At the tail end of last September, James Horan took on the challenge of rebuilding and renewing the Mayo team. In the first flush of his tenure, only a couple of minutes after being approved by the county board delegates in fact, he faced the press and gave a very simple promise that his side kept up last Sunday to the very end. “I know a lot of Mayo supporters are down in the dumps with how things finished last year, but what we will insist on is that any time a Mayo player goes out he will give it absolutely everything he has.”
Giving everything you have seems like one of the most rudimentary things that any sports man or woman can do, but when the chips are down, the heart can often go before the body. Horan and his side kept that promise over a roller coaster year of highs and lows, and if they did not keep give absolutely everything they had they were not in his side.
There were times when it may have seemed that it was only the heart and pride that kept them going.
It is only the thousand or so die hards and ex-pats who made the trip to Ruislip in London 13 weeks ago along with the team who can fully understand how close Mayo came to being kicked out the frontdoor of the championship by the exiles in the Connacht Championship quarter final. London had pushed themselves into a deserved two point lead with four minutes to go and it took a huge point from Trevor Mortimer and the cool headedness of Kevin McLoughlin at the death to force extra time in that game, and it was only in the final 10 minutes of extra time that they were able to put the game to bed.
This was always going to be a year about progress and the Connacht title was delivered in conditions that were not suited to the playing of the kind of football that excited the soul like previous Connacht title wins in 2004 and 2006. But it was progress no less. A poor Galway side were put to the sword in McHale Park in the semi-final with a solid, sure footed, second half display. The Connacht final itself was played out in conditions that bore no resemblance to the middle of July date it was played on. Cillian O’Connor stepped up to the plate that day and kicked eight frees to edge Mayo to victory over a coming Roscommon team who 12 months previously had claimed the Nestor Cup in McHale Park. While Mayo football supporters were happy that progress was being made, on The Sunday Game, Pat Spillane said that if Connacht football was examined by the ratings agency Moody’s it would be given junk status. Spillane’s comments were an affront not only to the football folk of Mayo, but Galway, Roscommon, Leitrim and Sligo. When the draw from the quarter finals were made, the defending All Ireland champions Cork stood in the way. Mayo were made 5/1 outsiders in a two horse race, it is not often that the bookies get it wrong, on that day they did. After 15 minutes, when Cork charged into a 1-4 to 0-1 lead, it looked like bookies had called it right. But a monumental display over the next hour or so saw Mayo outscore the defending All Ireland champions by 1-12 to 1-2. It was a display full of organisation, heart, belief, and at times abandon that warmed the hearts of Mayo football followers for many a night and pointed towards what can be achieved over the next few years. That win brought us to last weekend in Croke Park and the itch that Mayo just cannot seem to scratch, Kerry. The end result was not any different than our last few meetings with the Kingdom, it was they who entered the winners’ enclosure while we were left to pick over the bones of what happened? What went wrong? What do we have to do?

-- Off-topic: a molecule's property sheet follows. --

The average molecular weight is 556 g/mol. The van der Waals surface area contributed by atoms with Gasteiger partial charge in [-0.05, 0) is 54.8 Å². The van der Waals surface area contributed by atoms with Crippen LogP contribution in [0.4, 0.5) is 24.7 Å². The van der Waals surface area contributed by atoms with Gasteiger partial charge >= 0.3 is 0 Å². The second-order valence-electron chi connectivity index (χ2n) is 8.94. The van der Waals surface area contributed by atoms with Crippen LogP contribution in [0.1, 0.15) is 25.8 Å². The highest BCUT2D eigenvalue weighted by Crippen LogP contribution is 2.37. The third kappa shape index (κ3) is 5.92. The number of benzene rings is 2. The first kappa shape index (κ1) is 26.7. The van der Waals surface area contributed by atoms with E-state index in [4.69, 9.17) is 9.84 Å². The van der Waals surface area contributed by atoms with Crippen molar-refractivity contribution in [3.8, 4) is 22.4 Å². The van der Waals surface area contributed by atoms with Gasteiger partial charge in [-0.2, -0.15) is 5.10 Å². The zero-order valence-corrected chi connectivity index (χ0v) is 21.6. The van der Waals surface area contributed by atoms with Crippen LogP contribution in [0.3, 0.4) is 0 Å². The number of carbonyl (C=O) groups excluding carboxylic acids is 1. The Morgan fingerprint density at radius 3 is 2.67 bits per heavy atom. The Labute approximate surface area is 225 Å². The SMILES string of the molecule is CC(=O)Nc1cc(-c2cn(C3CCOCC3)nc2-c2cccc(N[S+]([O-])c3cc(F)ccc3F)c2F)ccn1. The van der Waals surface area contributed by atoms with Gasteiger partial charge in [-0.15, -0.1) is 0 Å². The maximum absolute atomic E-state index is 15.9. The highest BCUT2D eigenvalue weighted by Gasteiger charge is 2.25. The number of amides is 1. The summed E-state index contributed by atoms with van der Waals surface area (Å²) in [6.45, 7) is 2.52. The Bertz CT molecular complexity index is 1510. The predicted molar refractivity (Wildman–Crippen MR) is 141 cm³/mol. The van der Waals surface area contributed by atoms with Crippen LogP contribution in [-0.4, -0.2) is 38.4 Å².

But stepping back from the game by a few days, the simple fact of the matter was that Mayo were beaten by a better team. Plain and simple that is the fact, there is no shame in that. Had a couple of things gone a bit differently it could have been a different outcome, but they did not. Time to move on and look at the positives, of which there are a quite a number. Mayo kept plugging away till the very end, they fronted up and were not afraid to take on Kerry in the physical stakes, they gave their all as James Horan said they would 10 months ago, and you cannot ask for more than they have to give. This year has put Mayo back where many supporters would believe that they belong, in the top six or so teams in the county, but with a team that are learning about themselves, the other players on either side of them on the field, and what the man in the bainisteoir bib wants and expects from them, it takes time for the whole thing to come to fruition. It has been a learning curve for everyone this year. Next year will be around soon enough, and rather than starting from the bottom a solid baseline has been established and a clear line to judge how far we have come.